If you have some practical experience, let’s continue.
Aeroponic systems are the most sophisticated hydroponic systems.
If you get everything right, it’s also the system with will give the largest rewards in terms of yields and is the most efficient in terms of water- and nutrient-use.
Here’s how it works:
- Your plant’s roots are sitting in a closed dark chamber (pot)
- Tiny drops of atomized nutrient solution get periodically sprayed over your plant’s roots while they sit in this closed and dark chamber
Just like the drip irrigation and DWC systems, this also is a continues flow system. And because the oxygen levels are so high in an aeroponic system…
It has to potential to outgrow and out-yield any other hydroponic system.
But this potential comes with a price…literally:
Aeroponic systems are the most expensive hydroponic systems, they’re harder to maintain and unforgiving in case of mistakes.
Just like with the drip irrigation system, with an aeroponic system, it’s extremely important that you keep the sprayers from clogging up.
A few hours of blocked sprayers can completely kill your crop.
How to keep an aeroponic system clean?
Just keep EVERYTHING through which your nutrient solution passes clean: filters, tubes, pumps, etc.
PLUS get some high quality nutrients like those from General Hydroponics. Low quality nutrients can leave a lot of undissolved salt residue behind, which is bad news for your sprayers.
It’s also extremely important that you keep the temperature of your nutrient solution and humidity in the root-chamber at optimal levels:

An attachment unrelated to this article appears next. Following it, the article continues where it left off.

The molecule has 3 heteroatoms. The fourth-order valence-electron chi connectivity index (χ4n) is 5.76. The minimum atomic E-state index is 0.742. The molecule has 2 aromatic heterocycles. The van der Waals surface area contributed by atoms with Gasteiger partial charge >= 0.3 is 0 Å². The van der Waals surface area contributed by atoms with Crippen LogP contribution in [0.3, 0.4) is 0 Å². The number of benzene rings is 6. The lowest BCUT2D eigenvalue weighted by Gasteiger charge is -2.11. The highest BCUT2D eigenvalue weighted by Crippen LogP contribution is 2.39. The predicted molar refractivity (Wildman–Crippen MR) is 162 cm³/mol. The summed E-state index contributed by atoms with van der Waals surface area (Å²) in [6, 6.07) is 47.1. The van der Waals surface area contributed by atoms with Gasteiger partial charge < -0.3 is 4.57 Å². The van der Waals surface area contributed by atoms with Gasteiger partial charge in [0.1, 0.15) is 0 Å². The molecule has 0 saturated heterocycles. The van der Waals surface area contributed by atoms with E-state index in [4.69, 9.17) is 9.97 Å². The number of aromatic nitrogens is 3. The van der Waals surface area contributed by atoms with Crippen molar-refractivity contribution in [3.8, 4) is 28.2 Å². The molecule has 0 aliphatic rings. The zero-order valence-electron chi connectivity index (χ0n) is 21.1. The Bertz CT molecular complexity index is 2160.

- Nutrient solution: 64°F
- Humidity in the root zone: 100%
- Humidity in the growth zone during veg stage : 60-70%
- Humidity in the growth zone during flower stage : 30-40%
If you don’t keep your temperature and humidity levels in check, you risk things as root rot, algae and stunting the growth of your plants in general.
As you can see an aeroponic system is one of the harder hydroponic systems to maintain properly, you really need to be on top of your grow and constantly check your system.
But once you get through the learning curve and don’t mind the constant maintenance…
It’s the most rewarding hydroponic system there is.
The bottom line is:
Even though an aeroponic system is the riskiest and least suited hydroponic system for beginners in our list…
It’s also the highest yielding system with the quickest harvest cycles.
If you do decide to go for an aeroponic system, I would really advice to start with a pre-made system like the:
There are just so many things that can go wrong with building one yourself. But hey, if you like a challenge…go for it.
One Last Word…
Even though you’ve learned the basics of each hydroponic system in this list…
There are some general principles you need to keep in mind when growing hydroponically
First of all, always keep a close eye on the growth of your plants. Specifically check whether there’s any slowdown in their growth or whether they look like they’re suffering in any way.
And when it looks like they’re losing strength or suffering in any other way…
Always first check your growing environment:
- Nutrients-strength (ppm)
- pH values of your nutrient solution
Then check for diseases like root rot and/or pests. But always start with the growing environment. Because that’s usually the cause.
Secondly, if you’re serious about growing hydroponically, I would really recommend investing in a quality PPM + pH meter so you can actually objectively check your growing environment.
High quality PPM + pH meters can get pricey, but they’ll last you a long time, are easy to use (calibrate) and extremely reliable in measuring values.
This is the one I recommend:
The Bluelab Guardian Monitor will last you a LONG time and is easy to calibrate…which means you’ll have an easier time keeping your plants happy and increase yields.
For a cheap back-up meter I would recommend this one:
Get to know 4 hydroponic systems that will maximize the potency, quality and yield of your plants. Get started with growing hydroponically today.